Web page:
With the high demand for nurses for its health screening needs, the Commonwealth Healthcare Corp. plans to train young people to do the work of a health outreach worker in the Public School System.
Tim Thornburgh, PSS Federal Programs manager, said that they had a conference call with CHCC CEO Esther Muña, who suggested that PSS should hire young people, and that CHCC will help PSS train these young people, who will serve as outreach workers and will be stationed in schools.
Using the Education Stabilization Fund it got from the federal government, PSS has set aside $550,000 to hire 22 part-time nurses for 10 months, to be deployed for each public school and take charge of health screening procedures like checking for temperatures. The problem, though, is that PSS has been having a hard time hiring nurses, and Thornburgh said in previous board meetings that no nurses have been applying for the position.
Dr. Yvonne Pangelinan, PSS senior director, said that they opened two requests for proposals for nurses but no one responded to their RFPs, and it appears there are not enough nurses on the islands.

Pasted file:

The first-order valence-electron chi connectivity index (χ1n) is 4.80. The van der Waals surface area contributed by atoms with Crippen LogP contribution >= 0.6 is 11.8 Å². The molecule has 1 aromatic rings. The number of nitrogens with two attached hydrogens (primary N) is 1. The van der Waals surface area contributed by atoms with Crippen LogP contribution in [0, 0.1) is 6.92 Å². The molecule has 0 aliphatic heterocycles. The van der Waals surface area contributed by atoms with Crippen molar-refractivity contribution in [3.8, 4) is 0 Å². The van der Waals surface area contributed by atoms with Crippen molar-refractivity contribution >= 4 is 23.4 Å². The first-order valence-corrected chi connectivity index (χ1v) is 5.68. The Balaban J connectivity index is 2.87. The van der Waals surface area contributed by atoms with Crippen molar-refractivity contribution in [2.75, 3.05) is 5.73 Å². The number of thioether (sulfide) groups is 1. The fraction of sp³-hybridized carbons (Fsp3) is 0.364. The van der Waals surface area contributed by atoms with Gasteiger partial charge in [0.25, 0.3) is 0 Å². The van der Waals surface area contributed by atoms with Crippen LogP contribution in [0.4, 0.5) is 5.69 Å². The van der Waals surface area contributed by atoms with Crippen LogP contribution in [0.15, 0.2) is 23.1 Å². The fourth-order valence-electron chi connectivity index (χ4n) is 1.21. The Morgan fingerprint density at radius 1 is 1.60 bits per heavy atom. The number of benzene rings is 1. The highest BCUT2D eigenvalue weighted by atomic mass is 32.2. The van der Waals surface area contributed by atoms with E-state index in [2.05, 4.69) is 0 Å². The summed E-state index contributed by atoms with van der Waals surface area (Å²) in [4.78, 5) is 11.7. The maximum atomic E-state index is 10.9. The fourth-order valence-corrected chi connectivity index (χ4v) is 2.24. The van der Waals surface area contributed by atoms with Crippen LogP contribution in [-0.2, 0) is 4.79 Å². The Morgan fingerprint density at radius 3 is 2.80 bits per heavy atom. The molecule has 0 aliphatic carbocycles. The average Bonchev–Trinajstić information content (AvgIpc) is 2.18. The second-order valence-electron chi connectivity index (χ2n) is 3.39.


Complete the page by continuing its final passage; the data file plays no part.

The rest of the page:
Board of Education member Marylou Ada insists that PSS should hire nurses because children are also vulnerable to COVID-19.
BOE member Andrew Orsini believes it is not possible to have a nurse in each school, so he suggests hiring only a few full-time nurses and giving them several schools assignment to visit.
According to Pangelinan, they might have a better chance of hiring outreach workers, who can take students, teachers, and school staff’s temperatures. She added that they don’t need experienced nurses to take temperatures. The young people they are looking to hire will serve as a gatekeeper of the schools. Pangelinan said that they don’t need to have a nursing degree or experience to ensure everyone follows COVID-19 safety precautions.